In a half-page ad in last Saturday’s New York Times, more than 350 Holocaust survivors and their descendants harshly criticized Israel for its actions in Gaza, specifically the "massacre of Palestinians in Gaza and the ongoing occupation and colonization of historic Palestine." The U.S. came in for criticism for its funding and defense of Israel, and the ad called for an economic, cultural and academic boycott of Israel.

The ad’s attack on Holocaust survivor and educator Elie Wiesel for supposedly using the Holocaust to justify the killing of civilians in Gaza in a Times piece was overwrought, but the criticism of Israel’s military campaign, which led to the deaths of many civilians, has been made by many. The source of the criticism is what makes the ad significant, and if it was sponsored by the Jewish Anti-Zionist network as the Jewish Voice complained, that doesn’t diminish its relevance in any way.

The Eagle recently received a letter from a local resident returned from the Middle East in response to the August 5 op-ed column by Robert Scheer, the Jewish chaplain of Williams College, entitled "Imagining peace." The writer requested anonymity, fearing the letter would jeopardize the ability to return there. The Eagle does not print anonymous letters as a matter of policy, but an exchange of emails indicated the writer’s concerns were legitimate and opinions worth sharing.


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This editorial provides a venue for excerpts:

"Dear Robert Scherr:

"I’ve also just returned from Palestine a few weeks ago. While you were running into a bomb shelter, I was taking cover from live ammunition, stun grenades and tear gas being fired in my neighborhood by Israeli occupation forces. I’ve also shared the anguish of friends, but their children were not called up to serve, they were shot in the face and killed. I didn’t wonder when respite would come; I wondered when justice would come.

"After 40+ years of occupation, an ongoing blockade, incessant bombings, thousands of murdered children, closing the borders, Hamas is responding to Israel, not the other way around. On July 16, Hamas proposed a 10-year truce that was based on reasonable conditions. Among them were: Withdrawal of Israeli tanks from the Gaza border. Freeing all the prisoners arrested after the killing of the three youths. Lifting the siege and opening the border crossings to commerce and people. Internationalizing the Rafah Crossing and placing it under the supervision of the U.N. and some Arab nations. International forces on the borders. Easing conditions for permits to pray at the Al Aqsa Mosque. Reestablishing an industrial zone and improvements in further economic development in the Gaza Strip.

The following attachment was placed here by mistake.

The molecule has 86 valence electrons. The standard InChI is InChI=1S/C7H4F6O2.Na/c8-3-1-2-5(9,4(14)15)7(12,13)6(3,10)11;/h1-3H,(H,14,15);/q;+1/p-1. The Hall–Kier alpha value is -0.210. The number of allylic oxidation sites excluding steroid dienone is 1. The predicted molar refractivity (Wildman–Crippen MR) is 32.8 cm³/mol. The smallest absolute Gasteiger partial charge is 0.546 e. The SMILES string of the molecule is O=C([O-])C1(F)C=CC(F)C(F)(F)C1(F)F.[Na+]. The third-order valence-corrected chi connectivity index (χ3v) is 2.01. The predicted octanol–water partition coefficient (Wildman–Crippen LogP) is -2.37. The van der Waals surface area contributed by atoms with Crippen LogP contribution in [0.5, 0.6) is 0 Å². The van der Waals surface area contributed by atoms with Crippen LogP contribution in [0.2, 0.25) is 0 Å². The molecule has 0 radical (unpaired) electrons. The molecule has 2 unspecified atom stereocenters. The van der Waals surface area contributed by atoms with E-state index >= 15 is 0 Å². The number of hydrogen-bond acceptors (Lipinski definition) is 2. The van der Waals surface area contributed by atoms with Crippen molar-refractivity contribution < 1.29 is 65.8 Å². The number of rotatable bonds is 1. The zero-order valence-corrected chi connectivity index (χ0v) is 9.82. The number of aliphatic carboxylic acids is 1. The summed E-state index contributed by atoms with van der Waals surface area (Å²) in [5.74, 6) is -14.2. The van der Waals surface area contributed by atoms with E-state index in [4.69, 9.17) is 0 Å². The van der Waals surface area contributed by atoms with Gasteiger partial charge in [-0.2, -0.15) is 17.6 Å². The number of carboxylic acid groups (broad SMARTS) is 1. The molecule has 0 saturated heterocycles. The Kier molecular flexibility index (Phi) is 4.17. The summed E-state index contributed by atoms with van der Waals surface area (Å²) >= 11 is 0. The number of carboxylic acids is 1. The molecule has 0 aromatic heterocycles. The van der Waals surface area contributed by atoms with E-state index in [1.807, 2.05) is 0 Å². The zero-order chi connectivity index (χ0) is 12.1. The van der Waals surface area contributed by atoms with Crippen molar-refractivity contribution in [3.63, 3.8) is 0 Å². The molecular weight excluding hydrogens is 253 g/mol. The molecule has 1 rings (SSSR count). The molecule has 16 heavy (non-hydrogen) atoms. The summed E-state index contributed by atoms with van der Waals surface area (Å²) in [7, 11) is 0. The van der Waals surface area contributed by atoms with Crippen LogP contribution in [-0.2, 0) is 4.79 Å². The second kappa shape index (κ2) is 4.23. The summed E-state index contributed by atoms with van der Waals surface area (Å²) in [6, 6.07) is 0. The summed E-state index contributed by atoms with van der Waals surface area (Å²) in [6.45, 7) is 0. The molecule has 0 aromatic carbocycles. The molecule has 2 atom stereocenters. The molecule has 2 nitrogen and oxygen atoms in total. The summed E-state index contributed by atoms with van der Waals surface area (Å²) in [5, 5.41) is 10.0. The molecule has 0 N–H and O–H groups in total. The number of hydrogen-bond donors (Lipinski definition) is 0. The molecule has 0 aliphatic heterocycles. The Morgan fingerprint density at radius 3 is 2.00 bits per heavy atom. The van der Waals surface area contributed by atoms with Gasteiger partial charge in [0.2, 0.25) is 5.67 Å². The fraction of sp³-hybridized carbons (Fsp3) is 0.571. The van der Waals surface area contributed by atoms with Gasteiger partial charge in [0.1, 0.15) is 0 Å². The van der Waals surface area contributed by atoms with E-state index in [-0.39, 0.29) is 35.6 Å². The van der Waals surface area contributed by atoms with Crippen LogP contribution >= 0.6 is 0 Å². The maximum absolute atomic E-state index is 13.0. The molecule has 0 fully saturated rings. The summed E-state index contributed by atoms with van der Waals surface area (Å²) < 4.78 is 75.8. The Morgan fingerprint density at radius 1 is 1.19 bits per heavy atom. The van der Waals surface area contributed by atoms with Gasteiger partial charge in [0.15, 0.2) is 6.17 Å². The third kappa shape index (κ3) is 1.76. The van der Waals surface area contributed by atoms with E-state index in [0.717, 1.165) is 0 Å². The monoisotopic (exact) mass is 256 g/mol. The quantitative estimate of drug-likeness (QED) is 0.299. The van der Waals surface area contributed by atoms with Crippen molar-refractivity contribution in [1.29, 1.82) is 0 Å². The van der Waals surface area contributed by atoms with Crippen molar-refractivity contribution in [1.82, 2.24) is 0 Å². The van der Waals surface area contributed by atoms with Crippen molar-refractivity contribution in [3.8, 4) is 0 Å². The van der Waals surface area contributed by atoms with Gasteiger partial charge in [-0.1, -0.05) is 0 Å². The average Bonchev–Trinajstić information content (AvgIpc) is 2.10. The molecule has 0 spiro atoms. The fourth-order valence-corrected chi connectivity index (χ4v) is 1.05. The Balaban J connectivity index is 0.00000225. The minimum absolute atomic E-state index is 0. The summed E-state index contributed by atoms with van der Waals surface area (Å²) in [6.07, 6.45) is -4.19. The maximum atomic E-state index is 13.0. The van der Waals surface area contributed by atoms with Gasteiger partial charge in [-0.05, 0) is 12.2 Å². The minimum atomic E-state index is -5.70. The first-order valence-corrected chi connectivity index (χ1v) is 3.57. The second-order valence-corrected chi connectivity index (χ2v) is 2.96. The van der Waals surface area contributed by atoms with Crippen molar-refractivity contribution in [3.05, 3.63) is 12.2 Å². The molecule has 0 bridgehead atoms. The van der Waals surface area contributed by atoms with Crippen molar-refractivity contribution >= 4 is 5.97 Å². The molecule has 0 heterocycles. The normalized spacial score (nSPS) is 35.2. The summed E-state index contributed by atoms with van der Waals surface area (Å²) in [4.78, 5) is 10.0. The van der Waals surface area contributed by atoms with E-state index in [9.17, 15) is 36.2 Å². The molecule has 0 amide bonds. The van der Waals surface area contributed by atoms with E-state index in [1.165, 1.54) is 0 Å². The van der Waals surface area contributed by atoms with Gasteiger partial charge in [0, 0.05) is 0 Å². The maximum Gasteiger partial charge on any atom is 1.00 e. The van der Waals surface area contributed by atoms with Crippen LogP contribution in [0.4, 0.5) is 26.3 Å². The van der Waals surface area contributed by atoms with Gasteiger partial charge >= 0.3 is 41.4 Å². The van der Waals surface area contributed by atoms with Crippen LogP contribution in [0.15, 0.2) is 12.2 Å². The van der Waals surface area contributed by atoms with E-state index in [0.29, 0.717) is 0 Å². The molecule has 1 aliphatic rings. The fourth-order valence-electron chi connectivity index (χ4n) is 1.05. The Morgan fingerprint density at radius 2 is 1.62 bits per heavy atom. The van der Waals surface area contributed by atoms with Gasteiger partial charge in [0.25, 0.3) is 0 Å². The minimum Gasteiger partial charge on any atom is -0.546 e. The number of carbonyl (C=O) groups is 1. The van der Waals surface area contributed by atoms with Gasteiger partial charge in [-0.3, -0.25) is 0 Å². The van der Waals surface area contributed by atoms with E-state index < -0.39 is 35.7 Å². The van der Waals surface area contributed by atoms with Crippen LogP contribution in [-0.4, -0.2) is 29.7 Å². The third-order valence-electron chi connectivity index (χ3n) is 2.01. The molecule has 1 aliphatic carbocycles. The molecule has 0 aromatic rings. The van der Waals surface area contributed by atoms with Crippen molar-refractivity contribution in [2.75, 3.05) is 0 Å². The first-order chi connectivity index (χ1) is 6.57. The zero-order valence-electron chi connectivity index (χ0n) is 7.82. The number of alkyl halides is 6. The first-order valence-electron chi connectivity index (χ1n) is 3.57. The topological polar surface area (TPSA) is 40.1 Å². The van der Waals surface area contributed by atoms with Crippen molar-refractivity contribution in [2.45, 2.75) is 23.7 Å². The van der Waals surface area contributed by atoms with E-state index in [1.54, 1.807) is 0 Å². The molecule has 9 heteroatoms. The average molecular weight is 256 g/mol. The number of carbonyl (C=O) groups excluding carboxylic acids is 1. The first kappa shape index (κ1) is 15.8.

"As a Jewish person myself, it is chilling to know that Jews, like you, who claim they are invested in peace, would not go to the Palestinian territories when they are in Israel, visit the occupied, displaced, disowned, imprisoned, ghettoized Palestinian people and speak with them. Peace will not come by promoting the narrative of the occupier. It will come when we promote the voices of the oppressed and take into account their injustices. Standing up for injustices and speaking the truth is what it means to be Jewish.

"I urge you to help me in rebuilding peace by reversing the injustices done upon the 1.8 million people of Gaza. As of today, I am working on a campaign to bring in sustainable builders, architects and laborers to rebuild the neighborhoods and schools, so that by September, the 500,000 people who are now homeless will have shelter, and somewhere to send their children to school. Unfortunately this kind of effort will jeopardize my ability to enter the borders of Israel to return to the Palestinian territories. Therefore I will not state my name but direct you to our Facebook page where you can follow our activities, donate, or volunteer: www.facebook.com/GREANPalestine"

Criticism of Israeli government policy is not the same as anti-Semitism, and Hamas is not a synonym for Palestinian. If many Americans are more critical of Israeli actions than those of Hamas it is because the Middle East’s only true democracy is held to a higher standard.

The different perspectives of the anonymous writer and Cantor Scheer aside, it is clear that both advocate mutual understanding between the warring parties. If peace is to come, and the angry partisans on both sides are to be defeated, that understanding must come first.